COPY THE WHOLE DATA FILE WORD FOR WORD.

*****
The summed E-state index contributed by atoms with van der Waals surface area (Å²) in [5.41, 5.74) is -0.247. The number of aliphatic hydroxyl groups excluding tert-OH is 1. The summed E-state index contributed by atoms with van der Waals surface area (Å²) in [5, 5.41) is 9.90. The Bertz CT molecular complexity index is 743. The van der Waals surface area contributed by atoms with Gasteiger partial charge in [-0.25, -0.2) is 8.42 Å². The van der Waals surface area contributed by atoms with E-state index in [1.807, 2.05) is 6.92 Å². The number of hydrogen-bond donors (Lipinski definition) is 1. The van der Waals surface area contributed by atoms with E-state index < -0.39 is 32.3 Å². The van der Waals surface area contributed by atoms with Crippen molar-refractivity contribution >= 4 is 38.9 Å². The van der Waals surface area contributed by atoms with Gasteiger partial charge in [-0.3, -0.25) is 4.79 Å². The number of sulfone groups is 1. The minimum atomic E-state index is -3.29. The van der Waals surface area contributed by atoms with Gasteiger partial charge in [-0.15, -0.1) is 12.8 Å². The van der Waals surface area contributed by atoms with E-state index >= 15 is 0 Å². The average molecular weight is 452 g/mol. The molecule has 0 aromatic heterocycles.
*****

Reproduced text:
The summed E-state index contributed by atoms with van der Waals surface area (Å²) in [5.41, 5.74) is -0.247. The number of aliphatic hydroxyl groups excluding tert-OH is 1. The summed E-state index contributed by atoms with van der Waals surface area (Å²) in [5, 5.41) is 9.90. The Bertz CT molecular complexity index is 743. The van der Waals surface area contributed by atoms with Gasteiger partial charge in [-0.25, -0.2) is 8.42 Å². The van der Waals surface area contributed by atoms with E-state index in [1.807, 2.05) is 6.92 Å². The number of hydrogen-bond donors (Lipinski definition) is 1. The van der Waals surface area contributed by atoms with E-state index < -0.39 is 32.3 Å². The van der Waals surface area contributed by atoms with Crippen molar-refractivity contribution >= 4 is 38.9 Å². The van der Waals surface area contributed by atoms with Gasteiger partial charge in [-0.3, -0.25) is 4.79 Å². The number of sulfone groups is 1. The minimum atomic E-state index is -3.29. The van der Waals surface area contributed by atoms with Gasteiger partial charge in [-0.15, -0.1) is 12.8 Å². The van der Waals surface area contributed by atoms with E-state index >= 15 is 0 Å². The average molecular weight is 452 g/mol. The molecule has 0 aromatic heterocycles.